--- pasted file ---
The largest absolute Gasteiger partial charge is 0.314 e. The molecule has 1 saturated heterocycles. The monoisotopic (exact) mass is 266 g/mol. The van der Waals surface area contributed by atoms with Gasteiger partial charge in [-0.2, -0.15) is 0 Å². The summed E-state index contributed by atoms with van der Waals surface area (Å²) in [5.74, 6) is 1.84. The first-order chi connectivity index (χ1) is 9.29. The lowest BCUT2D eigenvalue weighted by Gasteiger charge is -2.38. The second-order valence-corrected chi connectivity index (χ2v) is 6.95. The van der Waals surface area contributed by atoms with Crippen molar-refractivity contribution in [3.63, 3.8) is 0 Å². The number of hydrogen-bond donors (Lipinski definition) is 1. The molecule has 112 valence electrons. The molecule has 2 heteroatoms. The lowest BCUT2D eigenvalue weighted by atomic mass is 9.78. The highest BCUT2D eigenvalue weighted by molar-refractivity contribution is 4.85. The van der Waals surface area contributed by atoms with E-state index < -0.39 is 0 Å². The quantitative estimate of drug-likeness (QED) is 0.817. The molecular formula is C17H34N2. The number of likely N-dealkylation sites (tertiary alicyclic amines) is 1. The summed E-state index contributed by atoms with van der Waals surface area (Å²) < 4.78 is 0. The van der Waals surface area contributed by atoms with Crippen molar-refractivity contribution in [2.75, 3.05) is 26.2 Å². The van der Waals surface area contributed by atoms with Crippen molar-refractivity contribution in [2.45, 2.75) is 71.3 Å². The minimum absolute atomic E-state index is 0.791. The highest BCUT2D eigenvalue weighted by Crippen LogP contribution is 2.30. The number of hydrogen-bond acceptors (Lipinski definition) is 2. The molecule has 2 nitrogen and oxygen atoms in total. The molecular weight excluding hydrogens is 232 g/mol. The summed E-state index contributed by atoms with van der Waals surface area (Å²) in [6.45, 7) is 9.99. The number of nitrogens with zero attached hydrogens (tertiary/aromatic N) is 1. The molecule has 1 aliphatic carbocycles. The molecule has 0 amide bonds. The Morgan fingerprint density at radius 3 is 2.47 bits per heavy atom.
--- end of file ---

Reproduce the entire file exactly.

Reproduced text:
The largest absolute Gasteiger partial charge is 0.314 e. The molecule has 1 saturated heterocycles. The monoisotopic (exact) mass is 266 g/mol. The van der Waals surface area contributed by atoms with Gasteiger partial charge in [-0.2, -0.15) is 0 Å². The summed E-state index contributed by atoms with van der Waals surface area (Å²) in [5.74, 6) is 1.84. The first-order chi connectivity index (χ1) is 9.29. The lowest BCUT2D eigenvalue weighted by Gasteiger charge is -2.38. The second-order valence-corrected chi connectivity index (χ2v) is 6.95. The van der Waals surface area contributed by atoms with Crippen molar-refractivity contribution in [3.63, 3.8) is 0 Å². The number of hydrogen-bond donors (Lipinski definition) is 1. The molecule has 112 valence electrons. The molecule has 2 heteroatoms. The lowest BCUT2D eigenvalue weighted by atomic mass is 9.78. The highest BCUT2D eigenvalue weighted by molar-refractivity contribution is 4.85. The van der Waals surface area contributed by atoms with E-state index < -0.39 is 0 Å². The quantitative estimate of drug-likeness (QED) is 0.817. The molecular formula is C17H34N2. The number of likely N-dealkylation sites (tertiary alicyclic amines) is 1. The summed E-state index contributed by atoms with van der Waals surface area (Å²) < 4.78 is 0. The van der Waals surface area contributed by atoms with Crippen molar-refractivity contribution in [2.75, 3.05) is 26.2 Å². The van der Waals surface area contributed by atoms with Crippen molar-refractivity contribution in [2.45, 2.75) is 71.3 Å². The minimum absolute atomic E-state index is 0.791. The highest BCUT2D eigenvalue weighted by Crippen LogP contribution is 2.30. The number of hydrogen-bond acceptors (Lipinski definition) is 2. The molecule has 2 nitrogen and oxygen atoms in total. The molecular weight excluding hydrogens is 232 g/mol. The summed E-state index contributed by atoms with van der Waals surface area (Å²) in [6.45, 7) is 9.99. The number of nitrogens with zero attached hydrogens (tertiary/aromatic N) is 1. The molecule has 1 aliphatic carbocycles. The molecule has 0 amide bonds. The Morgan fingerprint density at radius 3 is 2.47 bits per heavy atom.